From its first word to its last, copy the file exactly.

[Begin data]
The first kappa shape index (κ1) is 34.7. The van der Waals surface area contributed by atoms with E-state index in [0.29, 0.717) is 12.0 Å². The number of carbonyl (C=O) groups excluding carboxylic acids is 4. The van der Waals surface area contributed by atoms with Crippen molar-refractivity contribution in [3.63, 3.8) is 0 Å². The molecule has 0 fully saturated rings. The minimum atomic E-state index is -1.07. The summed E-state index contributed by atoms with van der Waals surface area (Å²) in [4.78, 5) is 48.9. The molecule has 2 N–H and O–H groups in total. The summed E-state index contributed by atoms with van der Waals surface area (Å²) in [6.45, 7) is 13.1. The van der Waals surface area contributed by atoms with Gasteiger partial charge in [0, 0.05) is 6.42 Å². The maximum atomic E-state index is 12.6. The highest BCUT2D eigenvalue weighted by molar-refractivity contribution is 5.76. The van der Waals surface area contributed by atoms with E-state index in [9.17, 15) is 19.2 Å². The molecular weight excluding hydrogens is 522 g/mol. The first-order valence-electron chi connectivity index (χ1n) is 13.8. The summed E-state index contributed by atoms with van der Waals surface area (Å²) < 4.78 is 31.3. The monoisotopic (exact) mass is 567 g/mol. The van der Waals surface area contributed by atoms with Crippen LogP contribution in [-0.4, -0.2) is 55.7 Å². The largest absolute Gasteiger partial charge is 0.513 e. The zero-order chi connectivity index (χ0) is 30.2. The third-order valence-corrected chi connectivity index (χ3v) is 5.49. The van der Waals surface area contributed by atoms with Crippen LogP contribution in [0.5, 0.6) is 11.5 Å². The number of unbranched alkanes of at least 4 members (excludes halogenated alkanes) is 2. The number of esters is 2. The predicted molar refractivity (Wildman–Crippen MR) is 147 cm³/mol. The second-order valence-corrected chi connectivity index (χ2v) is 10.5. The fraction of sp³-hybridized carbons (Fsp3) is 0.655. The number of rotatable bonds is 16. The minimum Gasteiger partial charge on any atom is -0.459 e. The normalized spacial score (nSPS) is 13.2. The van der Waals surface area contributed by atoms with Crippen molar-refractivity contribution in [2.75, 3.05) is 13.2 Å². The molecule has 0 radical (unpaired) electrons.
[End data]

The first kappa shape index (κ1) is 34.7. The van der Waals surface area contributed by atoms with E-state index in [0.29, 0.717) is 12.0 Å². The number of carbonyl (C=O) groups excluding carboxylic acids is 4. The van der Waals surface area contributed by atoms with Crippen molar-refractivity contribution in [3.63, 3.8) is 0 Å². The molecule has 0 fully saturated rings. The minimum atomic E-state index is -1.07. The summed E-state index contributed by atoms with van der Waals surface area (Å²) in [4.78, 5) is 48.9. The molecule has 2 N–H and O–H groups in total. The summed E-state index contributed by atoms with van der Waals surface area (Å²) in [6.45, 7) is 13.1. The van der Waals surface area contributed by atoms with Gasteiger partial charge in [0, 0.05) is 6.42 Å². The maximum atomic E-state index is 12.6. The highest BCUT2D eigenvalue weighted by molar-refractivity contribution is 5.76. The van der Waals surface area contributed by atoms with E-state index in [9.17, 15) is 19.2 Å². The molecular weight excluding hydrogens is 522 g/mol. The first-order valence-electron chi connectivity index (χ1n) is 13.8. The summed E-state index contributed by atoms with van der Waals surface area (Å²) < 4.78 is 31.3. The monoisotopic (exact) mass is 567 g/mol. The van der Waals surface area contributed by atoms with Crippen LogP contribution in [-0.4, -0.2) is 55.7 Å². The largest absolute Gasteiger partial charge is 0.513 e. The zero-order chi connectivity index (χ0) is 30.2. The third-order valence-corrected chi connectivity index (χ3v) is 5.49. The van der Waals surface area contributed by atoms with Crippen LogP contribution in [0.5, 0.6) is 11.5 Å². The number of unbranched alkanes of at least 4 members (excludes halogenated alkanes) is 2. The number of esters is 2. The predicted molar refractivity (Wildman–Crippen MR) is 147 cm³/mol. The second-order valence-corrected chi connectivity index (χ2v) is 10.5. The fraction of sp³-hybridized carbons (Fsp3) is 0.655. The number of rotatable bonds is 16. The minimum Gasteiger partial charge on any atom is -0.459 e. The normalized spacial score (nSPS) is 13.2. The van der Waals surface area contributed by atoms with Crippen molar-refractivity contribution in [2.75, 3.05) is 13.2 Å². The molecule has 0 radical (unpaired) electrons.